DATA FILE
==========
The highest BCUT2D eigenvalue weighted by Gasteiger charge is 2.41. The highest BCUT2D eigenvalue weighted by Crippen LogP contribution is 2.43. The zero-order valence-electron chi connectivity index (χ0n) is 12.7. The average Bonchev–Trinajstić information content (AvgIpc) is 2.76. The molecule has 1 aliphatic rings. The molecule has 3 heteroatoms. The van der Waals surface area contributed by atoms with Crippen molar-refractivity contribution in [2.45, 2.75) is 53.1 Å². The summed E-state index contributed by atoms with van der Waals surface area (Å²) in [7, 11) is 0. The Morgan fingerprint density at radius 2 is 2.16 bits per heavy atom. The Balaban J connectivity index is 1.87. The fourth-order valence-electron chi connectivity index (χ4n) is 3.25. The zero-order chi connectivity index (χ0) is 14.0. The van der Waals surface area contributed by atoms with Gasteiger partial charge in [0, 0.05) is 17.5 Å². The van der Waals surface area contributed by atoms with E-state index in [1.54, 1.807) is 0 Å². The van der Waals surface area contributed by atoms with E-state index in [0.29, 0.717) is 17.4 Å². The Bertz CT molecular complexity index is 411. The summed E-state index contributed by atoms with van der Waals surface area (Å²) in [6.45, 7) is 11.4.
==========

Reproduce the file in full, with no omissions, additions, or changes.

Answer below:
The highest BCUT2D eigenvalue weighted by Gasteiger charge is 2.41. The highest BCUT2D eigenvalue weighted by Crippen LogP contribution is 2.43. The zero-order valence-electron chi connectivity index (χ0n) is 12.7. The average Bonchev–Trinajstić information content (AvgIpc) is 2.76. The molecule has 1 aliphatic rings. The molecule has 3 heteroatoms. The van der Waals surface area contributed by atoms with Crippen molar-refractivity contribution in [2.45, 2.75) is 53.1 Å². The summed E-state index contributed by atoms with van der Waals surface area (Å²) in [7, 11) is 0. The Morgan fingerprint density at radius 2 is 2.16 bits per heavy atom. The Balaban J connectivity index is 1.87. The fourth-order valence-electron chi connectivity index (χ4n) is 3.25. The zero-order chi connectivity index (χ0) is 14.0. The van der Waals surface area contributed by atoms with Gasteiger partial charge in [0, 0.05) is 17.5 Å². The van der Waals surface area contributed by atoms with E-state index in [1.54, 1.807) is 0 Å². The van der Waals surface area contributed by atoms with E-state index in [0.29, 0.717) is 17.4 Å². The Bertz CT molecular complexity index is 411. The summed E-state index contributed by atoms with van der Waals surface area (Å²) in [6.45, 7) is 11.4.